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Direct Effect Media/Illumina

Thyroid Disorders Affect Circulating TRAIL Levels

By Labmedica International staff writers
Posted on 12 Jun 2017
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Image: The UniCel DxI 800 immunoassay system (Photo courtesy of Beckman Coulter).
Image: The UniCel DxI 800 immunoassay system (Photo courtesy of Beckman Coulter).
A circulating protein called TNF-related apoptosis-inducing ligand (TRAIL) might have a role in the regulation of body weight and metabolism. Interestingly, thyroid hormones seem to increase TRAIL tissue expression.

Compared to the other pro-apoptotic TNF family members, TRAIL has the unique ability to induce apoptosis preferentially in transformed cells, such as tumor cells, while it spares the normal ones. The discovery of this property has led to a current study of TRAIL as an anticancer therapy.

Scientists at the University of Trieste (Italy) and their colleagues selected a total of 39 euthyroid (CNT), 49 hyperthyroid (HYPER), and 28 hypothyroid (HYPO) patients consecutively over a period of 12 months (January 2013–January 2014) from the subjects referred to a endocrine service at a local hospital. Euthyroidism, hyperthyroidism, and hypothyroidism were defined biochemically. Hyperthyroid patients had lower thyroid-stimulating hormone (TSH) and higher free triiodothyronine (fT3) and free thyroxine (fT4), while hypothyroid patients had higher TSH and lower fT3 and fT4 values as compared to reference ranges.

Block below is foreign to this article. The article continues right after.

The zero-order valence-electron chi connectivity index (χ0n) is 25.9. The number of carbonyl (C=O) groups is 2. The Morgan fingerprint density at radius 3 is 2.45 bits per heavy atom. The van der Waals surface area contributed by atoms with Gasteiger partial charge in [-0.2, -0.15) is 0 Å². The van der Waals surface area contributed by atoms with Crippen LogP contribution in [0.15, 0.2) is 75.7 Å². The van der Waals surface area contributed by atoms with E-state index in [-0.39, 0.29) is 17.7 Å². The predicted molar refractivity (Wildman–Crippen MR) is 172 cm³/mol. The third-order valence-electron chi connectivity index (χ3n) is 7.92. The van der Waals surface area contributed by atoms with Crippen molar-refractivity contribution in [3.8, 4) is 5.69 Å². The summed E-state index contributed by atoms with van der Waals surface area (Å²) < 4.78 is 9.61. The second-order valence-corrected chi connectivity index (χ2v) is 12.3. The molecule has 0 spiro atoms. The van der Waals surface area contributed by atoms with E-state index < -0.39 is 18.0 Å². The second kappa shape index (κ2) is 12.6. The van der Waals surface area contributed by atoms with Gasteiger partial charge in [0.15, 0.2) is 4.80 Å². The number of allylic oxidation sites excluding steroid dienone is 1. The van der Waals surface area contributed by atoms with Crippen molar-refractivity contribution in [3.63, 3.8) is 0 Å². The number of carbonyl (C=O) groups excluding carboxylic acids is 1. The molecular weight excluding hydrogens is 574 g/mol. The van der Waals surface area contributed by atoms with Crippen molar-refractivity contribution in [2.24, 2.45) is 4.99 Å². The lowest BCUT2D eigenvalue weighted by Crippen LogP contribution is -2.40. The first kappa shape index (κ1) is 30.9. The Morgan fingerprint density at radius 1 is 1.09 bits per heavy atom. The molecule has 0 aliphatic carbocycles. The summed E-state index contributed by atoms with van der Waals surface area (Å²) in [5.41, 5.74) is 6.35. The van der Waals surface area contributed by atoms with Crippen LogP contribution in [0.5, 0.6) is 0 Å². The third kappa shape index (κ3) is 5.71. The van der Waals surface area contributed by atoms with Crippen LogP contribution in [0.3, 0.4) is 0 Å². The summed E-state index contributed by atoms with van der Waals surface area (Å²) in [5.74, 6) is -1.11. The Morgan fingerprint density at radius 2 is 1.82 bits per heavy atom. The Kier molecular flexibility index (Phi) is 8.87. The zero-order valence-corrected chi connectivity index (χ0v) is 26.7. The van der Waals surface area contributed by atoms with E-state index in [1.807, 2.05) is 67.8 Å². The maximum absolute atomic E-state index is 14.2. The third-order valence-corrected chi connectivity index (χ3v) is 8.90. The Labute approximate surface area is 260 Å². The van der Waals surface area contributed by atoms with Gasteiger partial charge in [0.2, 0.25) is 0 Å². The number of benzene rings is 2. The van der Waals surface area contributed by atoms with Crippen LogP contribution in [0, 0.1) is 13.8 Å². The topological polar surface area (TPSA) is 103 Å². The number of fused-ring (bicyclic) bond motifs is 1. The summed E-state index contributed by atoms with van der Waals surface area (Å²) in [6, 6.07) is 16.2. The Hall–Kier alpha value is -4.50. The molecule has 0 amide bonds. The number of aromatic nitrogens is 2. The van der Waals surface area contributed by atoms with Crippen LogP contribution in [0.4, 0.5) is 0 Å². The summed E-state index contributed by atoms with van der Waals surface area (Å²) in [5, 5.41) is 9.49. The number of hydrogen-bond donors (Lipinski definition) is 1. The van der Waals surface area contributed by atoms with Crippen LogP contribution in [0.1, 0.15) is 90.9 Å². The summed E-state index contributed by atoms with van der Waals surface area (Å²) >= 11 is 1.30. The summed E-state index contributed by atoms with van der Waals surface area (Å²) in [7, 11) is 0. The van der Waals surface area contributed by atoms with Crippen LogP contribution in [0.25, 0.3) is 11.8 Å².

The investigators measured TSH, fT3, fT4, thyroid antibody (TG-Ab), thyroid peroxidase antibody (TPO-Ab) by the Lumiphos 530 chemiluminescence tracer alkaline phosphatase assay (CLEIA) with a DxI 800 analyzer. Thyroid-stimulating hormone receptor antibodies (TSHr-Ab) were measured by enzyme-linked immunosorbent assay (ELISA).

The scientists found that at baseline, hyperthyroid patients displayed significantly higher levels of circulating TRAIL as compared to controls, while in hypothyroid patients the levels were significantly lower. After thyroid function restoration, TRAIL levels normalized in both groups. At baseline, there was a significant direct correlation between thyroid hormones and TRAIL, for fT3, for fT4, and a significant inverse correlation between TSH and TRAIL. The team also found that consistent with these findings, T3 and T4 stimulated TRAIL released from peripheral blood mononuclear cells in vitro.

The authors concluded that thyroid hormones are associated with TRAIL expression in vivo and stimulate TRAIL expression in vitro. In particular, given the overlap between the metabolic effects of thyroid hormones and TRAIL, their work suggests that TRAIL might be one of the molecules mediating thyroid hormone peripheral effects. The study was published on May 25, 2017, in the journal Clinical Biochemistry.

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University of Trieste

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